Vitus 181 1.0/0.7/1.1 1 0/07/1.0 1.0/07 1 1.2 0.9 0.8 2.5/1.60 2241 175
Tange Prestige 0.1/0.4/0.7 0.7/0.4/0.7 1.2/0.9/0.6 1 0.9 0.6 0.6 2.5/1.60 1987 150
Tange Champion #1 0.8/0.5/0.8 0.8/0.5/0.8 0.9/0.6/0.9 1 1 0.8 0.8 2.5/1.60 2220 175
Tange Champion #2 0.9/0.6/0.9 0.9/0.6/0.9 0.9/0.6/0.9 1 1 0.8 0.8 2.5/1.60 2,290 200
Tange Champion #3 1.0/.7/1.0 1.0/0.7/1 0 9/0.6/0.9 1 1 0.8 0.8 2.5/1.60 2360 200
Tange Champion #4 0.9/0.7 0.9/0.7 0.9/0.7 1 1 0.8 0.8 2.5/1.60 2270 175
Tange  Mangaloy 2001 1.0/0.7/1.0 1.0/0.7/1.0 1.0/07/0.85 1 1 0.9 0.9 2.7/1.60 2415 200
Tange MTB 1.0/0.7/1.0 1.2/0.9/1.2 1.0/0.7 1 1.1 1 1 2.6/1.60 3207 all weights
The Lowdown On Tubing-Page 2

Tensile strength is a measure of how much force per unit of area, or the stress, it takes to break the tube;

Yield strength is the stress needed to permanently deform the tube a specific amount;

Percent elongation, a measure of the tube's ductility, is the amount the tube stretches relative to a portion of its original length.

Frames are made from either seamed or seamless tubing. Generally, inexpensive discount store bikes are made from seamed tubing because it's cheap to make. Most seamed tubes are made of low-strength plain carbon steel; these tubes must be thick walled to compensate for their low strength, but they are adequate for a bicycle that features a bargain-basement price rather than quality. A seamed tube begins life as a flat strip of sheet steel which is rolled into the shape of a cylinder and then welded along its length. The steel always suffers a drop in strength in the vicinity of the welded seam that only additional processing can correct. True Temper has perfected this additional processing through heat treating. This seam is easy to spot and is the best way to identify this type of tubing in other brands. Figure I shows how seamed tubes are made, and the resultant seam.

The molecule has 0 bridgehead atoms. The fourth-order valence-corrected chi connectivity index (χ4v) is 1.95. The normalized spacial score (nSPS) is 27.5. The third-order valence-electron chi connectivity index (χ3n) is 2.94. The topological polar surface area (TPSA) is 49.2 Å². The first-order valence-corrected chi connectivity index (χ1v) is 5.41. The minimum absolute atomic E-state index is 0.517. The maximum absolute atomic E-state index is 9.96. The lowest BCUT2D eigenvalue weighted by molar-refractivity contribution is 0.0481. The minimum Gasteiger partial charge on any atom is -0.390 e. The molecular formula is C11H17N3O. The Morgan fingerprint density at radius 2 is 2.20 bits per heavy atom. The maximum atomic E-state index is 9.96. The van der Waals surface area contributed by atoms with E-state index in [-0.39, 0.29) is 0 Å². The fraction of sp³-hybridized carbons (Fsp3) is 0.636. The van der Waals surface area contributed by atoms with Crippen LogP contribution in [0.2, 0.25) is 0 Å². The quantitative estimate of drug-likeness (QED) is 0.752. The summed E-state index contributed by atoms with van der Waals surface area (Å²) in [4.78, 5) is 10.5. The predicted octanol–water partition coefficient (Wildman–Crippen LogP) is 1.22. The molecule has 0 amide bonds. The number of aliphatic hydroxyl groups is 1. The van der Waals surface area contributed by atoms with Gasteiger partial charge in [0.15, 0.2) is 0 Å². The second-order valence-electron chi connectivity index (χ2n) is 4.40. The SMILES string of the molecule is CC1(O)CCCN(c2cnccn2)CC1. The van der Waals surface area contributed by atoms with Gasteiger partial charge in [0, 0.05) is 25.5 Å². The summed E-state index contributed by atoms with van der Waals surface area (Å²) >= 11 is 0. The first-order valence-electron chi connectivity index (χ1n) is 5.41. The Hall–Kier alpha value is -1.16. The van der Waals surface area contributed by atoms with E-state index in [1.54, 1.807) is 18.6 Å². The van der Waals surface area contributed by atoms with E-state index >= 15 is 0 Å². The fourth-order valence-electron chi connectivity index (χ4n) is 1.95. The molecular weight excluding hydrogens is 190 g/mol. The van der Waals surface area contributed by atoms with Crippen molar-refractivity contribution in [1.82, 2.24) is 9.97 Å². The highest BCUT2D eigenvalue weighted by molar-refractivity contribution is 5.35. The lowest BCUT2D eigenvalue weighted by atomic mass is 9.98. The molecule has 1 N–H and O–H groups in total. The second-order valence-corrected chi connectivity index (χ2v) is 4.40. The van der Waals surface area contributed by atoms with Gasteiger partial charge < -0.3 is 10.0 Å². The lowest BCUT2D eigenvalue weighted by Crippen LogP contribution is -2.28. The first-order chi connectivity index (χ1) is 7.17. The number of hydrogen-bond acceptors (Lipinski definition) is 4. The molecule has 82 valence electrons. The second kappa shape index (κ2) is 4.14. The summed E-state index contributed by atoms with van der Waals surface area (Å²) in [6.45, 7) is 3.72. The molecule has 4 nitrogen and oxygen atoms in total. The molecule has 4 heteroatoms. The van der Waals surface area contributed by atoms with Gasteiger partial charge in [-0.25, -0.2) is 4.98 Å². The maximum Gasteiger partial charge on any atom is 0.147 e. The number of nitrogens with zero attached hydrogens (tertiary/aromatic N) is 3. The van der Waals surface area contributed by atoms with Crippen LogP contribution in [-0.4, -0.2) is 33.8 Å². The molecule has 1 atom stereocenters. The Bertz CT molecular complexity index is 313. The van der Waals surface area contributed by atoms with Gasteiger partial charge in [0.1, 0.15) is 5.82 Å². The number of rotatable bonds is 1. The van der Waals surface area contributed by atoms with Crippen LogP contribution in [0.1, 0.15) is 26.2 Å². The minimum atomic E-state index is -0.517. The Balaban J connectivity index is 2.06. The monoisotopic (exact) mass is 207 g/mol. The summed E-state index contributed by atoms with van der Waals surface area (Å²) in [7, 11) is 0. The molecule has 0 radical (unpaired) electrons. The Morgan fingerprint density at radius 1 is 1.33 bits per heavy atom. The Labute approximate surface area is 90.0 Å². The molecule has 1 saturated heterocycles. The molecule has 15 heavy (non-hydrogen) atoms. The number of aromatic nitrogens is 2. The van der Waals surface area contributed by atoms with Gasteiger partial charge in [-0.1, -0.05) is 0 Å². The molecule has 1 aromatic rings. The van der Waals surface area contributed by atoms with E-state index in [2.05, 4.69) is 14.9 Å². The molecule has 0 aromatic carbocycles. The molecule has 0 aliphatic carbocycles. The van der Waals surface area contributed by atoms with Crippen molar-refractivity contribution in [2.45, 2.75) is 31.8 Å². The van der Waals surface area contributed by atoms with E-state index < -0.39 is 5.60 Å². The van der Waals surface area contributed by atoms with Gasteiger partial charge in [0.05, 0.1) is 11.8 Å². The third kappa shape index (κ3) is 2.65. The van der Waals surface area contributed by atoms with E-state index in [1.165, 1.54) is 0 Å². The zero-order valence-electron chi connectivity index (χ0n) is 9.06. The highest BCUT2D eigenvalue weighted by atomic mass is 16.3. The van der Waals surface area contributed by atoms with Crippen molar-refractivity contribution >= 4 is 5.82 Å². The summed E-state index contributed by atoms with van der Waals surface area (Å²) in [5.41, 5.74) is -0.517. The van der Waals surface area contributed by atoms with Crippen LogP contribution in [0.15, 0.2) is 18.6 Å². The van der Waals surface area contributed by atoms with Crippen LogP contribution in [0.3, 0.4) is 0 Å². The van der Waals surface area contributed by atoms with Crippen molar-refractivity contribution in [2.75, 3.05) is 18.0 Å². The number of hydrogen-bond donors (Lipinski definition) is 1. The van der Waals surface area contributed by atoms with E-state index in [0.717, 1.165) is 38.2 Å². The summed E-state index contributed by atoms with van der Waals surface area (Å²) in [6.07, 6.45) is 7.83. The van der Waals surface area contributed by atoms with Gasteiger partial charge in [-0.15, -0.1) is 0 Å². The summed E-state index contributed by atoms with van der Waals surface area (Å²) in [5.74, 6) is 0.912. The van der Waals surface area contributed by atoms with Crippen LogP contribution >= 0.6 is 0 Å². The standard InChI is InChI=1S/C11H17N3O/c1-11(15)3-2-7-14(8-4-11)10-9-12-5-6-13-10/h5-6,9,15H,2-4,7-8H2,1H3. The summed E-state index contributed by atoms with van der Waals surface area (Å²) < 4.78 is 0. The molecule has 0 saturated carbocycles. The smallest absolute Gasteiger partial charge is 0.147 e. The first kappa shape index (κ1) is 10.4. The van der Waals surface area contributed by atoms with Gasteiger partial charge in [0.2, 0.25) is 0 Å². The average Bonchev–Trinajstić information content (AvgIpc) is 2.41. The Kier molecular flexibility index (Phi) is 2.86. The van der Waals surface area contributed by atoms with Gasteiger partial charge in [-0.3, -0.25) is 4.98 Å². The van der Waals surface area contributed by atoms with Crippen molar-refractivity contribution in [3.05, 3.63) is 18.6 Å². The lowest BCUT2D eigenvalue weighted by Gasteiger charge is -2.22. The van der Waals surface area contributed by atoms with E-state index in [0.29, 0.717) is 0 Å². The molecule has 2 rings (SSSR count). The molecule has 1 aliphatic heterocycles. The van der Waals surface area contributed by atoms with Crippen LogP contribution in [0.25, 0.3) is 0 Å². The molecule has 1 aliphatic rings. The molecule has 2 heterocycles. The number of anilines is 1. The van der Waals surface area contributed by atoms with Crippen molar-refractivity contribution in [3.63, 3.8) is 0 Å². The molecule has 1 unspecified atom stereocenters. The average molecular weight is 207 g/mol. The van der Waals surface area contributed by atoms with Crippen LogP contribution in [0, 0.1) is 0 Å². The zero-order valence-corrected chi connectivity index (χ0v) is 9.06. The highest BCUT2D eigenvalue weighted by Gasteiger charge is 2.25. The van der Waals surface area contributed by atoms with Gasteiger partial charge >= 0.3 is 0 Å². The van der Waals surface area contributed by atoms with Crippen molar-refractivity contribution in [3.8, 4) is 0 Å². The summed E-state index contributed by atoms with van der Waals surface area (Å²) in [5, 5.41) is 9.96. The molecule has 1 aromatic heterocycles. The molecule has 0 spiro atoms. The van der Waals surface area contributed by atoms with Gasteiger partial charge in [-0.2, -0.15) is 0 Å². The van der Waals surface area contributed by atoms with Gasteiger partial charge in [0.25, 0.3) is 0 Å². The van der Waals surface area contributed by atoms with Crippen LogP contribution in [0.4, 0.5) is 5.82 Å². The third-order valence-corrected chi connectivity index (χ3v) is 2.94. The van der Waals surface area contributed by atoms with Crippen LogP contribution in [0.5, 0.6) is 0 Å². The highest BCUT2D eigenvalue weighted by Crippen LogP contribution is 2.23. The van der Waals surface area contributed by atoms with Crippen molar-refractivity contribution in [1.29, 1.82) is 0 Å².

Most bicycles will be made from seamless tubes. In fact, all tubesets listed in Table 4 are seamless. Seamless tubes can be more expensive than seamed tubes because they are made from better quality steel and they are manufactured by costlier methods. Seamless tubes are made either from solid bars of steel or else fabricated like seamed tubes with additional processing. A seamless tube made from bar stock starts out red hot (between 1700-1800 degrees F). It is first pierced and drawn over a pointed steel bar called a mandrel. The tube is kept hot as it's next drawn between a series of dies until its dimensions are close to that of the finished tube. The tube is then softened by heat treating, cooled, cleaned to remove surface oxides, and then cold drawn to its final dimension.

Figure 2 illustrates the drawing process. Cold drawing also involves placing different sized mandrels inside the tube and drawing it between dies. But cold drawing is done at a temperature below 1300 degrees F. As the final drawing operations take place, the tube is given a series of low temperature heat treatments to refine its microstructure. Lastly, the tube is cleaned and polished. The second way to make a seamless tube is a hybrid of the seamed and seamless methods. Sheet metal is rolled and welded into a seamed tube, and then cold drawn to flatten out the seam. A final heat treatment refines the entire tube's microstructure so that it's impossible to distinguish from genuine seamless tubing. Tubing made from strip costs less than tubing made from bar stock because the machinery, mandrels, and dies needed to hot-pierce and draw solid bars of steel are very expensive. Several good quality tubesets are made from strip, including the Magny-X and Magny-V tubesets from Ishiwata. The seamed and heat treated True Temper tubes are every bit as good as the seamless tubes from Europe; True Temper makes its tubes from strip simply to be price competitive except for the Platinum and S-3 series.Most high-quality seamless tubes go through one final manufacturing step that has evolved just for bicycles. They are internally "butted"- made thicker at the ends than in the middle- while their outside diameters remain constant.

Seamed Tubing

Mandrel Drawing

The Lowdown On Tubing-Page 3